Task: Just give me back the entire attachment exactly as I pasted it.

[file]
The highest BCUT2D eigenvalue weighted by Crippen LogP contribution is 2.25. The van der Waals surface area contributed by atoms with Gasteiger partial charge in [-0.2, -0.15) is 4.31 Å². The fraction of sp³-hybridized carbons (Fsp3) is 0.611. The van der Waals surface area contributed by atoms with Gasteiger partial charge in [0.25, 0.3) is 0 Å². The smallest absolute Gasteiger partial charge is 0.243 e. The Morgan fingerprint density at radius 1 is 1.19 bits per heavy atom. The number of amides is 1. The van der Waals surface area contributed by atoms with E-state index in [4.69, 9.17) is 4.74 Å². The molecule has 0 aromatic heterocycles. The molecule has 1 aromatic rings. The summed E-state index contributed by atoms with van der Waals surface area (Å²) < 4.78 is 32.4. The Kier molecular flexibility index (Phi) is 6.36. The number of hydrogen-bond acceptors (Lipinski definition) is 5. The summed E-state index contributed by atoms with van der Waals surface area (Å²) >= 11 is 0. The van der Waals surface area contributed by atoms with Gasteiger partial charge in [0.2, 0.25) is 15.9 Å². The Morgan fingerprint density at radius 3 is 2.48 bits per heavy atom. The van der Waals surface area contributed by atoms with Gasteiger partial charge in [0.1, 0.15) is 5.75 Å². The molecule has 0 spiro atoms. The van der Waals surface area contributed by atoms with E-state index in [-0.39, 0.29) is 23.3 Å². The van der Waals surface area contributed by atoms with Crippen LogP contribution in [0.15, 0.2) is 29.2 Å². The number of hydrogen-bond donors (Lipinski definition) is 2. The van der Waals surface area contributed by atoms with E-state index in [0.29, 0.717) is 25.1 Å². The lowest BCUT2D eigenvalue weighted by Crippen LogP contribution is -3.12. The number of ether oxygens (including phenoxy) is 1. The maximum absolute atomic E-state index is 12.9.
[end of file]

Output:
The highest BCUT2D eigenvalue weighted by Crippen LogP contribution is 2.25. The van der Waals surface area contributed by atoms with Gasteiger partial charge in [-0.2, -0.15) is 4.31 Å². The fraction of sp³-hybridized carbons (Fsp3) is 0.611. The van der Waals surface area contributed by atoms with Gasteiger partial charge in [0.25, 0.3) is 0 Å². The smallest absolute Gasteiger partial charge is 0.243 e. The Morgan fingerprint density at radius 1 is 1.19 bits per heavy atom. The number of amides is 1. The van der Waals surface area contributed by atoms with E-state index in [4.69, 9.17) is 4.74 Å². The molecule has 0 aromatic heterocycles. The molecule has 1 aromatic rings. The summed E-state index contributed by atoms with van der Waals surface area (Å²) < 4.78 is 32.4. The Kier molecular flexibility index (Phi) is 6.36. The number of hydrogen-bond acceptors (Lipinski definition) is 5. The summed E-state index contributed by atoms with van der Waals surface area (Å²) >= 11 is 0. The van der Waals surface area contributed by atoms with Gasteiger partial charge in [0.2, 0.25) is 15.9 Å². The Morgan fingerprint density at radius 3 is 2.48 bits per heavy atom. The van der Waals surface area contributed by atoms with Gasteiger partial charge in [0.1, 0.15) is 5.75 Å². The molecule has 0 spiro atoms. The van der Waals surface area contributed by atoms with E-state index in [-0.39, 0.29) is 23.3 Å². The van der Waals surface area contributed by atoms with Crippen LogP contribution in [0.15, 0.2) is 29.2 Å². The number of hydrogen-bond donors (Lipinski definition) is 2. The van der Waals surface area contributed by atoms with E-state index in [0.29, 0.717) is 25.1 Å². The lowest BCUT2D eigenvalue weighted by Crippen LogP contribution is -3.12. The number of ether oxygens (including phenoxy) is 1. The maximum absolute atomic E-state index is 12.9.